Another day, another study on health reform.
Research published in Health Affairs journal claims that if the Patient Protection and Affordable Care Act had been in place between 2001 and 2008, people in the individual insurance market would have saved about $280 per year on out-of-pocket costs.
The study says the savings would be even greater for the near-elderly (between 55-64) and people with low incomes, suggesting they would have saved $589 and $535, respectively.
Report author Steven Hill compared out-of-pocket spending on health care between individual and employment-related insurance, controlling for numerous characteristics such as health status.
Though most Americans get their health coverage from an employer, 11 million people buy individual policies—which typically has higher out-of-pocket costs, the report explains.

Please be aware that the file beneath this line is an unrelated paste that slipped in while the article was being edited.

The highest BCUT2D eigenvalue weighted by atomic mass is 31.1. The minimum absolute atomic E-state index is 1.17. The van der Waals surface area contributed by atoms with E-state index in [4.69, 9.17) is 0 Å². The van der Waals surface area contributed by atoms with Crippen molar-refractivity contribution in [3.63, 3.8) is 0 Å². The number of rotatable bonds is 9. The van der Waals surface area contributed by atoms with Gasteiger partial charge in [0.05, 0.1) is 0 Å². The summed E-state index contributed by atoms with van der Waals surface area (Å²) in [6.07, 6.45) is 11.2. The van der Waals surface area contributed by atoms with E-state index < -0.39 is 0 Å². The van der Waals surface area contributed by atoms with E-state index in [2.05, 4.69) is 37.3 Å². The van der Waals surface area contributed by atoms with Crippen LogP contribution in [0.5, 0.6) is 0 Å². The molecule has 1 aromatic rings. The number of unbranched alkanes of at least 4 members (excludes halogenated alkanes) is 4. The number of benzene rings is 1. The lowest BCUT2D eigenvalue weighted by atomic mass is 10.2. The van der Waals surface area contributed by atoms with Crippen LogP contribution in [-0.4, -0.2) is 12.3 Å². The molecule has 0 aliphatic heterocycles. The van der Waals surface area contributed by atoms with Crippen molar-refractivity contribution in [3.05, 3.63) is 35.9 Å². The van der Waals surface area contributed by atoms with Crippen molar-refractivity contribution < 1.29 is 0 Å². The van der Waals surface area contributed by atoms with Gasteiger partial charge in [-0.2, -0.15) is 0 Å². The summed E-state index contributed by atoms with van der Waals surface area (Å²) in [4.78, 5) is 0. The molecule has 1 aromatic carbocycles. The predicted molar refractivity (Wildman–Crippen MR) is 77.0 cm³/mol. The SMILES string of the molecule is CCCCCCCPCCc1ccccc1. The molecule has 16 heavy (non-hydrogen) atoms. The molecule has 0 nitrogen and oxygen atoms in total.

“The Affordable Care Act is likely to increase the generosity of individual insurance by requiring minimum benefits for plans participating in the state health insurance exchanges, which will be new markets for coverage overseen at the state or federal level, or possibly both,” Hill wrote.
In addition to curbing average out-of-pocket spending, the study says, the health care law would reduce the risk of incurring extremely high out-of-pocket costs. The chances of incurring at least $6,000 in out-of-pocket costs fell from 2.6 percent to 0.6. percent.